Conference Coverage

Cognitive-behavioral therapy modified for maximum efficacy in the elderly



– For elderly individuals with depression exacerbated by physical limitations and personal losses, cognitive-behavioral therapy is a powerful tool for improving quality of life, according to the faculty of a workshop on this topic at the annual meeting of the American Psychiatric Association.

“The focus is on coping skills. It is about how to persevere in the face of adversity,” explained David A. Casey, MD, professor and chair of the department of psychiatry and behavioral sciences at University of Louisville (Ky.).

Dr. David A. Casey, professor and chair, department of psychiatry and behavioral sciences, University of Louisville (Ky.) Ted Bosworth/MDedge News

Dr. David A. Casey

The principles of cognitive-behavioral therapy (CBT) are the same in older relative to younger patients, but the hurdles to progress may be greater in older individuals, demanding slower and more incremental gains in behaviors that lead to quality of life improvement.

“It is not always a fair characterization, but CBT is often perceived as a strategy to address negative thoughts that are not real – but many of my elderly patients have losses and difficulties that are very real,” Dr. Casey said.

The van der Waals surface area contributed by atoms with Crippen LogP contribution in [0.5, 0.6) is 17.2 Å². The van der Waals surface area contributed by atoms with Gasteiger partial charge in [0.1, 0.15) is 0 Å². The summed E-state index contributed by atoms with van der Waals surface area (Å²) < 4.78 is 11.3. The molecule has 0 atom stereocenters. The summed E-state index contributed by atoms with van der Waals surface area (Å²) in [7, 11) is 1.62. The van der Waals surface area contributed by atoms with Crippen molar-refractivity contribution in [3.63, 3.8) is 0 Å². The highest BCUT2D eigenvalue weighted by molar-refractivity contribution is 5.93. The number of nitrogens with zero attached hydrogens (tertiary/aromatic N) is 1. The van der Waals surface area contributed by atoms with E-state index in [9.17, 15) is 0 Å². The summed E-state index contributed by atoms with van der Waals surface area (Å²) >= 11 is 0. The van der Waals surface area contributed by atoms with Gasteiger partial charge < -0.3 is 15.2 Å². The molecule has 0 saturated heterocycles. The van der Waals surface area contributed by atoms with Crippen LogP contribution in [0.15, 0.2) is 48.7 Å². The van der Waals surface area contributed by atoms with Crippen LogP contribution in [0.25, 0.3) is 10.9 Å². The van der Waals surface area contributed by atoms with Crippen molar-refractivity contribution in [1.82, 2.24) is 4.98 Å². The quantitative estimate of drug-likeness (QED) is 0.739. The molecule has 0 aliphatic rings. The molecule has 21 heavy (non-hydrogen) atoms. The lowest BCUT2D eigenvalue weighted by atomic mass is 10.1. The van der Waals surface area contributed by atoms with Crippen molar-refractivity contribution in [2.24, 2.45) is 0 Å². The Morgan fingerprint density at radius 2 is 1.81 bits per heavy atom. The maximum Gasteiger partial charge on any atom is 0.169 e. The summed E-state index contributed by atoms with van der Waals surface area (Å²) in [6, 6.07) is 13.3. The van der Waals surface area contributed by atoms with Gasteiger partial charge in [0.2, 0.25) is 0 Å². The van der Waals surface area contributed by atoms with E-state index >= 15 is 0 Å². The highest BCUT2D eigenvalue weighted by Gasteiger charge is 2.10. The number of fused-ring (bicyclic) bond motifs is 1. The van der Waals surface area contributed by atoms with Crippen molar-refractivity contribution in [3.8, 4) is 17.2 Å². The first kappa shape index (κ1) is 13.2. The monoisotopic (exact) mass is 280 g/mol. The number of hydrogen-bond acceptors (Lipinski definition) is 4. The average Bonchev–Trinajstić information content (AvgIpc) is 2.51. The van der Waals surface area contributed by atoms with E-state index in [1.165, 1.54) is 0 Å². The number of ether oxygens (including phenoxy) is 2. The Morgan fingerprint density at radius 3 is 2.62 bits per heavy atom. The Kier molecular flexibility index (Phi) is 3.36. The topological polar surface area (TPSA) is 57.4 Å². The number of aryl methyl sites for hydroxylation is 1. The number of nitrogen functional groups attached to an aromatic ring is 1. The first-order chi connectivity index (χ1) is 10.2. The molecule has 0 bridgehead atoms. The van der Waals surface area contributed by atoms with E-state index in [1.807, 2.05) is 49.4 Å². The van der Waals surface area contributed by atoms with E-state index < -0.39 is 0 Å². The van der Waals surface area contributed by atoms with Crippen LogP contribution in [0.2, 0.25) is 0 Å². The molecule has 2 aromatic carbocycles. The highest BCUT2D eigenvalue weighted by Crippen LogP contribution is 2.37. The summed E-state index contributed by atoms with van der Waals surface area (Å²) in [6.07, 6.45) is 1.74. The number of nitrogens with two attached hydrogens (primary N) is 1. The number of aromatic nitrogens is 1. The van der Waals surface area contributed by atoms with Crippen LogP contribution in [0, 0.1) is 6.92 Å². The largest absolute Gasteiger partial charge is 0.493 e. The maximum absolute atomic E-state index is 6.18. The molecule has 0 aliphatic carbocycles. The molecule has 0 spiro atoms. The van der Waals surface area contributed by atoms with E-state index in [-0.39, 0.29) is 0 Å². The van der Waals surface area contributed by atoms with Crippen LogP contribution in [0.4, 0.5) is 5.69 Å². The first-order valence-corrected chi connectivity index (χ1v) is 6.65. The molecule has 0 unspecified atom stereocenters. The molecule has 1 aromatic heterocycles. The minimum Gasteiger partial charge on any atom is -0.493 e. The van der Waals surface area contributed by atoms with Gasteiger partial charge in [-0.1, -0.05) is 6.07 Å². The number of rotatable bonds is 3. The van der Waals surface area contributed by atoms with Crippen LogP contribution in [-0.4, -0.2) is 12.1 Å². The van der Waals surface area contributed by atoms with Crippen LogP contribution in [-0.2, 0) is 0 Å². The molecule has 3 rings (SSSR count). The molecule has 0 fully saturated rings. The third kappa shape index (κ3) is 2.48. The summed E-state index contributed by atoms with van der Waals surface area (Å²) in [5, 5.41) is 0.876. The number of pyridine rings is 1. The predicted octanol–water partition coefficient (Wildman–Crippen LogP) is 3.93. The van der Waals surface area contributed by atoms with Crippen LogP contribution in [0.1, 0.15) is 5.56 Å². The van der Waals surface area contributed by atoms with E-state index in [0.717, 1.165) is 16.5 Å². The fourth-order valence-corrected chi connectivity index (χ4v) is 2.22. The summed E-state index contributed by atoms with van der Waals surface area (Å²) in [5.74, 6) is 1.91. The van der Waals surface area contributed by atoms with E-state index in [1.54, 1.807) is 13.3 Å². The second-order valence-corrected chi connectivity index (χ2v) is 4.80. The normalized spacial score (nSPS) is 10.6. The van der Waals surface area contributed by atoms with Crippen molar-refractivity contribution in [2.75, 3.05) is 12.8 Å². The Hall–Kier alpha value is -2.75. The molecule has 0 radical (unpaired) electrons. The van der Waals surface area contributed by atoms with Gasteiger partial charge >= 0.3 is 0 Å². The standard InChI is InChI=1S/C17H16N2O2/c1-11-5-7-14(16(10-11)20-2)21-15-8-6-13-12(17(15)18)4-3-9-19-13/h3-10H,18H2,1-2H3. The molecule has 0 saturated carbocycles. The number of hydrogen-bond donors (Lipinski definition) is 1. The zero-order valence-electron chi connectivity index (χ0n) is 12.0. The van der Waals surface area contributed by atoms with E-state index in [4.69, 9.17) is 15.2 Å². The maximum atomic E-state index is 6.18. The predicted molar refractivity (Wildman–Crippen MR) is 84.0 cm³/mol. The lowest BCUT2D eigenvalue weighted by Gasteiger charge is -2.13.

In the elderly who become increasingly isolated because of the loss of spouses, friends, and siblings while contending with medical problems that cause pain and limit activities, depression can engender withdrawal, a common coping mechanism, he said.

“Withdrawal may be an unexamined response to a sense of helplessness created by the problems of aging, but it can create a vicious cycle when depression contributes to lack of physical activity and further withdrawal,” explained Dr. Casey, who believes that mild cognitive impairment does not preclude the use of CBT.

CBT provides a “here-and-now” approach in which patients are reconnected to daily life by first identifying the activities that once provided pleasure or satisfaction and then developing a plan to reintroduce them into daily life. Except for its value in identifying activities meaningful to the patient, the history that preceded depression or psychological distress is less important than developing an immediate strategy to rebuilding an active life.


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